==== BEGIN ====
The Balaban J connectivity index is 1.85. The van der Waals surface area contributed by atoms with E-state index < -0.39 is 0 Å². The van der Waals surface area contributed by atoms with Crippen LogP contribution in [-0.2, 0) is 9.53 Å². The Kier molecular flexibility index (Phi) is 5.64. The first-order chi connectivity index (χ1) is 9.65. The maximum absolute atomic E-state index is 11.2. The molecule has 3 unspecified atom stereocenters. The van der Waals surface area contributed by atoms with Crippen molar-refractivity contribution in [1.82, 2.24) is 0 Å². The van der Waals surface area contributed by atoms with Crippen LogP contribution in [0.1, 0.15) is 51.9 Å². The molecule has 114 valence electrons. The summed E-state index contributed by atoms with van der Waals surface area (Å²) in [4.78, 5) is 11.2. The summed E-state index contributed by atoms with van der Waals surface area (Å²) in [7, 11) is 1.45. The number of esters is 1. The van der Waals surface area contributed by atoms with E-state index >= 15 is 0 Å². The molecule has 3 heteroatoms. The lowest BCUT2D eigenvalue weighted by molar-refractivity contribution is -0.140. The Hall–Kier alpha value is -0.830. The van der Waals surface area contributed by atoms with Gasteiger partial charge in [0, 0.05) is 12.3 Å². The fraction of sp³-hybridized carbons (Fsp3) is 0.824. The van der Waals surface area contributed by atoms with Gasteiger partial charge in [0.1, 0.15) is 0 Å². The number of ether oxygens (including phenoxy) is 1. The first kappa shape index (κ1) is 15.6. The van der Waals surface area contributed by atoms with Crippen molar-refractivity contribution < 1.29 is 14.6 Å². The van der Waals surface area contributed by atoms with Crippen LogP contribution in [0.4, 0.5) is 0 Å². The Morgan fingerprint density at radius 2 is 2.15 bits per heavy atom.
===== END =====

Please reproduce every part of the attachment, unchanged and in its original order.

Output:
The Balaban J connectivity index is 1.85. The van der Waals surface area contributed by atoms with E-state index < -0.39 is 0 Å². The van der Waals surface area contributed by atoms with Crippen LogP contribution in [-0.2, 0) is 9.53 Å². The Kier molecular flexibility index (Phi) is 5.64. The first-order chi connectivity index (χ1) is 9.65. The maximum absolute atomic E-state index is 11.2. The molecule has 3 unspecified atom stereocenters. The van der Waals surface area contributed by atoms with Crippen molar-refractivity contribution in [1.82, 2.24) is 0 Å². The van der Waals surface area contributed by atoms with Crippen LogP contribution in [0.1, 0.15) is 51.9 Å². The molecule has 114 valence electrons. The summed E-state index contributed by atoms with van der Waals surface area (Å²) in [4.78, 5) is 11.2. The summed E-state index contributed by atoms with van der Waals surface area (Å²) in [7, 11) is 1.45. The number of esters is 1. The van der Waals surface area contributed by atoms with E-state index >= 15 is 0 Å². The molecule has 3 heteroatoms. The lowest BCUT2D eigenvalue weighted by molar-refractivity contribution is -0.140. The Hall–Kier alpha value is -0.830. The van der Waals surface area contributed by atoms with Gasteiger partial charge in [0, 0.05) is 12.3 Å². The fraction of sp³-hybridized carbons (Fsp3) is 0.824. The van der Waals surface area contributed by atoms with Gasteiger partial charge in [0.1, 0.15) is 0 Å². The number of ether oxygens (including phenoxy) is 1. The first kappa shape index (κ1) is 15.6. The van der Waals surface area contributed by atoms with Crippen molar-refractivity contribution < 1.29 is 14.6 Å². The van der Waals surface area contributed by atoms with Crippen LogP contribution in [0.4, 0.5) is 0 Å². The Morgan fingerprint density at radius 2 is 2.15 bits per heavy atom.